GDPR – Great, a Data Protection Reform…
Marketers across the UK and the EU [insert awkward brexit joke here] collectively sigh as the data protection rules are set to change. Fear not, this is not as bad as it sounds. Just make sure you play by the rules and put some protection in place (you can find out how to do so here).

GDPR – What is it?
GDPR clearly doesn’t stand for ‘Great, a Data Protection Reform’, so what is it?
The General Data Protection Regulation (GDPR) is a regulation by which EUROPA (the European Parliament, the European Council and the European Commission) intend to strengthen and unify data protection for all individuals within the EU, while addressing the export of personal data outside of it.
The purpose of this regulation is to give the public back control of their personal data (rightly so!) and to simplify the regulatory environment for international business by unifying the regulation within the EU (Don’t worry, we will cover brexit later).
The GDPR takes effect from 25 May 2018 and impacts every organisation that uses personal data from EU citizens (both B2C and B2B).
According to the Direct Marketing Association, “the new GDPR will determine how your business does business, and particularly how it manages, protects and administers data in the future.” It marks big changes in the way organisations manage their email marketing, especially how they seek, collect and record consent (Pure360, DMA, 2017).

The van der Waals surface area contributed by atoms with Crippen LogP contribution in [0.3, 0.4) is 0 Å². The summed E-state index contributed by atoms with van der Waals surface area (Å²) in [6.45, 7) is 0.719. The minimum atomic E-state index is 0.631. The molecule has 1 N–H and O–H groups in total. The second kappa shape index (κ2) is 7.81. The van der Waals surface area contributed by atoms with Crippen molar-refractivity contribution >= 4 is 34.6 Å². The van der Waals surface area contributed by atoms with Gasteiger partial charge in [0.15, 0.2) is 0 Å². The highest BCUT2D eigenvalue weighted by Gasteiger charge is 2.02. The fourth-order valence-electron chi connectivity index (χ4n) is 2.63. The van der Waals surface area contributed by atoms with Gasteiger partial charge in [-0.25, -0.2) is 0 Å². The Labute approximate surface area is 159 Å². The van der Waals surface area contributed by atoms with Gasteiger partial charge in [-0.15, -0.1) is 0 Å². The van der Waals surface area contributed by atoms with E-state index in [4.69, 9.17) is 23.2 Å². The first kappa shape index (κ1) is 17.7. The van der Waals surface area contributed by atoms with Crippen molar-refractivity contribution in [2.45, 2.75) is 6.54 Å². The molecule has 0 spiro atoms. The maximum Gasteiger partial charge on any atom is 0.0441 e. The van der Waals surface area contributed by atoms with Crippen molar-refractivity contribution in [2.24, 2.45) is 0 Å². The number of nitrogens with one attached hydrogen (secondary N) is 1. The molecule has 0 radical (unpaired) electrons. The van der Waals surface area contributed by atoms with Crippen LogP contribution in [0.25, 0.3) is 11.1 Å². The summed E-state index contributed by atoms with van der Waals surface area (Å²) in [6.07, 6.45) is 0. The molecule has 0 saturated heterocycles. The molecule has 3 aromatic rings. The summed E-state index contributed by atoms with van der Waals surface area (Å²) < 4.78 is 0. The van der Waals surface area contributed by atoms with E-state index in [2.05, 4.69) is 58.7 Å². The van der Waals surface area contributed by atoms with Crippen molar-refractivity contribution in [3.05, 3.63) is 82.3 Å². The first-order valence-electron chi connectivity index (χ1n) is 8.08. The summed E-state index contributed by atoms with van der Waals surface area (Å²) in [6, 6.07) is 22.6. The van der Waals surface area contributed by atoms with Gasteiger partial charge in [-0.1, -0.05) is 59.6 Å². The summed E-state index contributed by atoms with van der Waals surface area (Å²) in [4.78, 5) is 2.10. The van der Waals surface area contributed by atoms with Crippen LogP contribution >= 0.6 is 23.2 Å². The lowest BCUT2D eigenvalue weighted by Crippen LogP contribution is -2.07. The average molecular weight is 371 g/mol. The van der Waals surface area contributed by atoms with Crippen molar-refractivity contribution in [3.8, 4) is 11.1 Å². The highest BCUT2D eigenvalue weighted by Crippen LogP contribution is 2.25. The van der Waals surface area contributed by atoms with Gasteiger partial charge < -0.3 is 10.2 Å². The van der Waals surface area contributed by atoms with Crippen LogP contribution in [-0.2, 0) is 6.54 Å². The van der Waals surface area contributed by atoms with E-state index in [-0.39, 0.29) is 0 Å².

How does this affect my business?
Without getting too bogged down with all of the intricacy and jargon of new regulation (which you can find the majority of information here, here and here). The main points you need to be aware of (as issued by the Information Commissioner’s Office (ICO) as draft guidance and listed by the DMA) are listed below:

  • Unbundled: Asking for consent should be separate from other terms and conditions, so individuals are clear what they consenting to. Consent should not be a pre-condition of signing up to a service unless it is necessary for that service.
  • Active opt-in: The GDPR makes it clear in the recitals that pre-ticked boxes are not a valid form of consent. Clear opt-in boxes should be used.
  • Granular: Where there are various different types of data processing that may occur, allow for separate consent as much as possible. The ICO want organisations to be as granular as possible which means giving consumers more control over what they’re consenting to.
  • Named: Always tell individuals who your organisation is and name any third parties that the data will be shared with. The draft ICO guidance states that terms like ‘we will only share your data with other men’s clothing retailers’ are not specific enough. The individual organisations that the data will be shared with need to be named.
  • Documented: Maintain records of the consents you have. Record the following information: what the individual has consented to; what they were told at the time; and the method of consent.